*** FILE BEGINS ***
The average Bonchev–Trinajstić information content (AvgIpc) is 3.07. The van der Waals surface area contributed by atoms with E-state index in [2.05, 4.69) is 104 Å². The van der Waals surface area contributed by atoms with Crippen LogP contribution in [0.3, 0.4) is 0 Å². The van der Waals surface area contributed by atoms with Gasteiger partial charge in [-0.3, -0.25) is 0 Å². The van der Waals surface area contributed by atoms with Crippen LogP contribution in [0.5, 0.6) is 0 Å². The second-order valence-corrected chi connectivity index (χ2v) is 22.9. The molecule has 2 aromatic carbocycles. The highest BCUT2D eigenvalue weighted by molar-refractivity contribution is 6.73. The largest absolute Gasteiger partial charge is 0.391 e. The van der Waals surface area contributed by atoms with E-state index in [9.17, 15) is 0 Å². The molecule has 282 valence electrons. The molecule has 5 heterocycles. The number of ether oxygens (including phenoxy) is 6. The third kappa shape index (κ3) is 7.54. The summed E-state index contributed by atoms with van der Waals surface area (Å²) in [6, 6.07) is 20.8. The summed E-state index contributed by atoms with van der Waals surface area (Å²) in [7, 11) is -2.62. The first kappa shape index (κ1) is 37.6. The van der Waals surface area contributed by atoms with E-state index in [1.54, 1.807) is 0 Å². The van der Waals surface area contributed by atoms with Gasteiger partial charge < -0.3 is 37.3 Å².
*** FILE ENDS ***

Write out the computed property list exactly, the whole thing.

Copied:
The average Bonchev–Trinajstić information content (AvgIpc) is 3.07. The van der Waals surface area contributed by atoms with E-state index in [2.05, 4.69) is 104 Å². The van der Waals surface area contributed by atoms with Crippen LogP contribution in [0.3, 0.4) is 0 Å². The van der Waals surface area contributed by atoms with Gasteiger partial charge in [-0.3, -0.25) is 0 Å². The van der Waals surface area contributed by atoms with Crippen LogP contribution in [0.5, 0.6) is 0 Å². The second-order valence-corrected chi connectivity index (χ2v) is 22.9. The molecule has 2 aromatic carbocycles. The highest BCUT2D eigenvalue weighted by molar-refractivity contribution is 6.73. The largest absolute Gasteiger partial charge is 0.391 e. The van der Waals surface area contributed by atoms with E-state index in [9.17, 15) is 0 Å². The molecule has 282 valence electrons. The molecule has 5 heterocycles. The number of ether oxygens (including phenoxy) is 6. The third kappa shape index (κ3) is 7.54. The summed E-state index contributed by atoms with van der Waals surface area (Å²) in [6, 6.07) is 20.8. The summed E-state index contributed by atoms with van der Waals surface area (Å²) in [7, 11) is -2.62. The first kappa shape index (κ1) is 37.6. The van der Waals surface area contributed by atoms with E-state index in [1.54, 1.807) is 0 Å². The van der Waals surface area contributed by atoms with Gasteiger partial charge < -0.3 is 37.3 Å².